The first step to diagnosis begins with a complete review of the medical history of the patient, followed by a physical exam and dementia screening tests. The standard screening test is the MMSE (min-mental screening examination) in which the practitioner will test a variety of mental functions by asking the subject to perform certain tasks, such as repeating a series of words of phrases, or copying a picture.
If initial screening warrants further examination, the patient may then undergo neurological testing and, possibly, brain imaging by means of an MRI (magnetic resonance imaging) or a PET (positron emission tomography).
Recommended Supplements in the Prevention and Treatment of Alzheimer’s Disease
Vitamin B12 (Cobalamin)
A deficiency in this vitamin is commonly seen in AD patients. In fact, researchers have found that the greater the deficiency, the more deterioration of cognitive functioning is experienced.
In a three-year population study involving 370 non-dementia Swedish adults over 75 years of age, it was determined that those who had low levels of vitamin B had twice the risk of developing AD.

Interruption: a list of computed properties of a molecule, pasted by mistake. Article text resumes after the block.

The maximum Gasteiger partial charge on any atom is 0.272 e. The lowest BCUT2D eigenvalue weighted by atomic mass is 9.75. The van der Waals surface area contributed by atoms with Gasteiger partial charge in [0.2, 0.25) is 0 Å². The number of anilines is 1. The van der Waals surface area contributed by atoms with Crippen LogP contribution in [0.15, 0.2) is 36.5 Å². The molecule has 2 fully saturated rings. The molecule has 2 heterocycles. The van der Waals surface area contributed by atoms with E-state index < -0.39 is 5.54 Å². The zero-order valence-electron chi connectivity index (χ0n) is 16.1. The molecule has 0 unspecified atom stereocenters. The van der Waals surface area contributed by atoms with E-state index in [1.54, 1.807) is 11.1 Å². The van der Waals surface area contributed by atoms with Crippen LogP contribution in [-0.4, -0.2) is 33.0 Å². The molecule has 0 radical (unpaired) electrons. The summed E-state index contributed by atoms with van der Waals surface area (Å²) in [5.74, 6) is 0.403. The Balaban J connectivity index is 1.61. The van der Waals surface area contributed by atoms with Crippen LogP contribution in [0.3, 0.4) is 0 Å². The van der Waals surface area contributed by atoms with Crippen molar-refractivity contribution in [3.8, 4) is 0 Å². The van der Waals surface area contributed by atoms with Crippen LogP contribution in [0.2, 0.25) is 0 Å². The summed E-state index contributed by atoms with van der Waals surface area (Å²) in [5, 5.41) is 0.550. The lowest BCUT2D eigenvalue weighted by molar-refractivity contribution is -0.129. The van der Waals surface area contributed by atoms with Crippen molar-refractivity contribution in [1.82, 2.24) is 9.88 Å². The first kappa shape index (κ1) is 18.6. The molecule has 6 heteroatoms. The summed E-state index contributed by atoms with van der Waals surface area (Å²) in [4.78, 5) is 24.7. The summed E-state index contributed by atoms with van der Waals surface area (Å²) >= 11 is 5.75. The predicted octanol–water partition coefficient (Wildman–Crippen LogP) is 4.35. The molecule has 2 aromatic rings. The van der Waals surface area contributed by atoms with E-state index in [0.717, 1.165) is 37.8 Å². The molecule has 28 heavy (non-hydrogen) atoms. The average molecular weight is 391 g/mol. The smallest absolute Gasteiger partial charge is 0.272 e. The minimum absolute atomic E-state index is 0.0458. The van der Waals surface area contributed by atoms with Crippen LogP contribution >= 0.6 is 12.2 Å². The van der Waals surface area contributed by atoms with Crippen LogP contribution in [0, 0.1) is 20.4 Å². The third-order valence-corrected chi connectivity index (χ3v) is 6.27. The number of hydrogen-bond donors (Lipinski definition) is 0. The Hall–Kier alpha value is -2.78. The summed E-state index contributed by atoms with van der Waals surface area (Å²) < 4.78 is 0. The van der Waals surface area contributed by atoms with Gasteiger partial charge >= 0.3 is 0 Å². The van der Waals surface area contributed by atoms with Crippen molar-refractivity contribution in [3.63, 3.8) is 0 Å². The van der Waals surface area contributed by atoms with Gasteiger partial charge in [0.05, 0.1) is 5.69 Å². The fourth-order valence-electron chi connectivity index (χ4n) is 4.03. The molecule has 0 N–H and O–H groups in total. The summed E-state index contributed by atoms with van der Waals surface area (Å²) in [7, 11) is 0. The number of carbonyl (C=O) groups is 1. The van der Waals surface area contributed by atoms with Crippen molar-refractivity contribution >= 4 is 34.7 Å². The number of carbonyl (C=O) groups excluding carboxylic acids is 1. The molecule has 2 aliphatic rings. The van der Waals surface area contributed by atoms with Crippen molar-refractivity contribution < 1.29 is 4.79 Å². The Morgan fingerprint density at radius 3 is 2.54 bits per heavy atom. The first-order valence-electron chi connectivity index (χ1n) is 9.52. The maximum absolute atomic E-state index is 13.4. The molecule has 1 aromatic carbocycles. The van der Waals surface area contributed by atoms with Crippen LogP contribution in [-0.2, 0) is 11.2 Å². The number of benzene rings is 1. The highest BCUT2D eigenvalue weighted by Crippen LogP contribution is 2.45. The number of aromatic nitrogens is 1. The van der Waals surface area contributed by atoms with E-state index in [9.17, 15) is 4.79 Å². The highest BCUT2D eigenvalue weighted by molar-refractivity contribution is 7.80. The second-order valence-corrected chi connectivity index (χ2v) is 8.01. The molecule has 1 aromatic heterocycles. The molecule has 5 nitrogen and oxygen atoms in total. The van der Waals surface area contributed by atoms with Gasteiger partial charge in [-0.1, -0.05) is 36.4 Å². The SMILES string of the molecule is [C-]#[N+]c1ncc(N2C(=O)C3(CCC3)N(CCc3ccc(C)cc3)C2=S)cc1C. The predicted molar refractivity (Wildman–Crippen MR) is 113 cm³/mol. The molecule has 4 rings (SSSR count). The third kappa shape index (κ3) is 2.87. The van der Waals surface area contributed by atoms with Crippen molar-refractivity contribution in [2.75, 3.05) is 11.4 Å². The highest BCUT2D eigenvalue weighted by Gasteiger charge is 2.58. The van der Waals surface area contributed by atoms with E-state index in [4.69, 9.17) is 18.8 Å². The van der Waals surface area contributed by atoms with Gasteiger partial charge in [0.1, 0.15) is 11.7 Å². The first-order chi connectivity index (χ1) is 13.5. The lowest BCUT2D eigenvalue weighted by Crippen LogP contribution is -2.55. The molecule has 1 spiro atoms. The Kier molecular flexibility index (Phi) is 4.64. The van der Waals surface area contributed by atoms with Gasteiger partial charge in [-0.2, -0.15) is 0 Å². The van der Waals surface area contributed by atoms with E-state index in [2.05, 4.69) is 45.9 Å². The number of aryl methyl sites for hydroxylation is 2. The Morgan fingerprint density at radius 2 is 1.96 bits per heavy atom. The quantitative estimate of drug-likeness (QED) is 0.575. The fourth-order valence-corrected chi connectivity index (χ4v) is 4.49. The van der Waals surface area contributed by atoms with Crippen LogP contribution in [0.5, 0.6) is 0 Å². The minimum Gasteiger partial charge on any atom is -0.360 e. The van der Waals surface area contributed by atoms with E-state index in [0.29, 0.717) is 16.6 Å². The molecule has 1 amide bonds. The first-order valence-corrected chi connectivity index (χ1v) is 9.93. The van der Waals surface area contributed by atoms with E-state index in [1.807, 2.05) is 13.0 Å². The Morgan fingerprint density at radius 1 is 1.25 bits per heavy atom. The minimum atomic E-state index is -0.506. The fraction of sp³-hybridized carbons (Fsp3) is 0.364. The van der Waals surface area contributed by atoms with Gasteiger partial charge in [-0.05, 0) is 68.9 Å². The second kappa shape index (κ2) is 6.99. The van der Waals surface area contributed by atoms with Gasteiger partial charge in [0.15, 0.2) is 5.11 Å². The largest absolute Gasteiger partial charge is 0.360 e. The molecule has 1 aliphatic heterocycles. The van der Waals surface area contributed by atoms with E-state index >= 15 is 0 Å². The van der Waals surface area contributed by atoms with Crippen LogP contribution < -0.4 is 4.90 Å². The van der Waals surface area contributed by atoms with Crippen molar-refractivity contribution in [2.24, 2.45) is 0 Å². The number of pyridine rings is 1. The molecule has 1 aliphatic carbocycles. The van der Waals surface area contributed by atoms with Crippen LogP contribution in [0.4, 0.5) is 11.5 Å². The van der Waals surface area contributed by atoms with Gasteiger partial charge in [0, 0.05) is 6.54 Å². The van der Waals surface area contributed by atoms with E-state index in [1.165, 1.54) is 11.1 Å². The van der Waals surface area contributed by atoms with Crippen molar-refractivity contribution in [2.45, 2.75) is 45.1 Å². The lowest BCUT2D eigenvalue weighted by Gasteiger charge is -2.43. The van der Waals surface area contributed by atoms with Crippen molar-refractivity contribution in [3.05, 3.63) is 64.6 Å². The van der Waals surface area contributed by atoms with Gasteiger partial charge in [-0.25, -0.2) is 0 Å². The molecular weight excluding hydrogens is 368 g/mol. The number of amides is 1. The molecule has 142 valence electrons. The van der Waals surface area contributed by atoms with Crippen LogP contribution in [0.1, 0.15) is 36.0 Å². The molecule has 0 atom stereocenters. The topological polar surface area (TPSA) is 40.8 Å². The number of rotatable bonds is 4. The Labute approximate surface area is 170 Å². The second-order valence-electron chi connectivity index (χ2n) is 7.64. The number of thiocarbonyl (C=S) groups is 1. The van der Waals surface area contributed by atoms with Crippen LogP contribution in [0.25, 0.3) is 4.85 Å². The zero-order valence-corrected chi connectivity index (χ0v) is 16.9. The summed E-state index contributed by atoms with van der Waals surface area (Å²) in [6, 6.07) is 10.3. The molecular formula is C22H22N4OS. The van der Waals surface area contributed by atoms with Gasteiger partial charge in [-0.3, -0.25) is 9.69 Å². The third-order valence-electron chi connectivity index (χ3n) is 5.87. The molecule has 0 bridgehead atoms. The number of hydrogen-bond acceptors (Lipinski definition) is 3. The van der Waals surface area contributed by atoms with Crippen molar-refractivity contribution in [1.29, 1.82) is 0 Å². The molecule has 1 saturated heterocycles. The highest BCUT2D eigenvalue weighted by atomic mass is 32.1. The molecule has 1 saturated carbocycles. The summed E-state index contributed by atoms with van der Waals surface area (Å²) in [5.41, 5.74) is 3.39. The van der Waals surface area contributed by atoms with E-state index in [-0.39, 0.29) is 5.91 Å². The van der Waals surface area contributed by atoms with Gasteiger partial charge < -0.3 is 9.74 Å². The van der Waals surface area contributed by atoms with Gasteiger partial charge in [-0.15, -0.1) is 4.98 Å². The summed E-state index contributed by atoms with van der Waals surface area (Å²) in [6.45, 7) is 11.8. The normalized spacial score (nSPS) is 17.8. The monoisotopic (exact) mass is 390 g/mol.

Folate (Folic Acid)
The same risk for declining mental function due to vitamin B deficiency is also associated with those with folate levels. Folic acid is necessary in order for the body to synthesize S-adenosylmethionine (SAMe), which is needed for proper neurotransmission in the brain.
Fish oils contain fatty acids that impact neurological function, namely the omega-3 oils eicosapentaenoic acid (EPA) and docosahexaenoic acid (DHA). DHA alone represents up to 50% of the total fatty acid content in the brain and its primary functions are to provide cellular energy and to regulate beta-amyloid release. A 10-year study that followed more than 1,000 geriatric subjects revealed that those deficient in DHA were 67% more likely to develop AD.
Coenzyme Q10 (CoQ10)
Research has found that CoQ10 plays a role in mitochondrial function and beta-amyloid production, thereby helping to inhibit the formation of amyloid plaques.
This antioxidant is also involved in mitochondria function and offers protection of neurons from beta-amyloid secretion. ACL arginate is a form of carnitine that actually stimulates growth of neurons more than 19% than nerve growth factor, a protein necessary for neuron function and endurance.
Beneficial Herbs in the Treatment and Prevention of Alzheimer’s Disease